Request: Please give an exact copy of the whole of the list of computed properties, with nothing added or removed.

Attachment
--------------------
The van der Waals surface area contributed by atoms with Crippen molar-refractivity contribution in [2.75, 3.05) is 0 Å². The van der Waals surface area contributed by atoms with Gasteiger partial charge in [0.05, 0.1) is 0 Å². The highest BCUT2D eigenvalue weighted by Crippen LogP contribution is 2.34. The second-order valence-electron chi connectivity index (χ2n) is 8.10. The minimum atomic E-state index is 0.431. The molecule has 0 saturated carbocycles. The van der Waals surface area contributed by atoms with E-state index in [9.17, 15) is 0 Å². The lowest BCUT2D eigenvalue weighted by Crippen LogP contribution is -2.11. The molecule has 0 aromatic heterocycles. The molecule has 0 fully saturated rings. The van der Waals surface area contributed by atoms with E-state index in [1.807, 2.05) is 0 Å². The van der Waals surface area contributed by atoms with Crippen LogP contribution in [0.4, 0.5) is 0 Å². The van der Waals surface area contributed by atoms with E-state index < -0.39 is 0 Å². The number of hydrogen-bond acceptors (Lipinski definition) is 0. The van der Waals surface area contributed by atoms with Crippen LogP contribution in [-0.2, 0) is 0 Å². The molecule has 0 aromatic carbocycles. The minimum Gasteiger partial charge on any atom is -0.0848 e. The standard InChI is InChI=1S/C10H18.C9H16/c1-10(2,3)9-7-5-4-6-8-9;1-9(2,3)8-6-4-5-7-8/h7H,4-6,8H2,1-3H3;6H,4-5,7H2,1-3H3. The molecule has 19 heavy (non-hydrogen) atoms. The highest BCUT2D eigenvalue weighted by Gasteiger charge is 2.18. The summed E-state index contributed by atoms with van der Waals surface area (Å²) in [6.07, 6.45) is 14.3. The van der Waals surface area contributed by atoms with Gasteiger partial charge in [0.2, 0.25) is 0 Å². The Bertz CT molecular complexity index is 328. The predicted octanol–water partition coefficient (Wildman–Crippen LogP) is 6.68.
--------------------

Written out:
The van der Waals surface area contributed by atoms with Crippen molar-refractivity contribution in [2.75, 3.05) is 0 Å². The van der Waals surface area contributed by atoms with Gasteiger partial charge in [0.05, 0.1) is 0 Å². The highest BCUT2D eigenvalue weighted by Crippen LogP contribution is 2.34. The second-order valence-electron chi connectivity index (χ2n) is 8.10. The minimum atomic E-state index is 0.431. The molecule has 0 saturated carbocycles. The van der Waals surface area contributed by atoms with E-state index in [9.17, 15) is 0 Å². The lowest BCUT2D eigenvalue weighted by Crippen LogP contribution is -2.11. The molecule has 0 aromatic heterocycles. The molecule has 0 fully saturated rings. The van der Waals surface area contributed by atoms with E-state index in [1.807, 2.05) is 0 Å². The van der Waals surface area contributed by atoms with Crippen LogP contribution in [0.4, 0.5) is 0 Å². The van der Waals surface area contributed by atoms with E-state index < -0.39 is 0 Å². The number of hydrogen-bond acceptors (Lipinski definition) is 0. The van der Waals surface area contributed by atoms with Crippen LogP contribution in [-0.2, 0) is 0 Å². The molecule has 0 aromatic carbocycles. The minimum Gasteiger partial charge on any atom is -0.0848 e. The standard InChI is InChI=1S/C10H18.C9H16/c1-10(2,3)9-7-5-4-6-8-9;1-9(2,3)8-6-4-5-7-8/h7H,4-6,8H2,1-3H3;6H,4-5,7H2,1-3H3. The molecule has 19 heavy (non-hydrogen) atoms. The highest BCUT2D eigenvalue weighted by Gasteiger charge is 2.18. The summed E-state index contributed by atoms with van der Waals surface area (Å²) in [6.07, 6.45) is 14.3. The van der Waals surface area contributed by atoms with Gasteiger partial charge in [0.2, 0.25) is 0 Å². The Bertz CT molecular complexity index is 328. The predicted octanol–water partition coefficient (Wildman–Crippen LogP) is 6.68.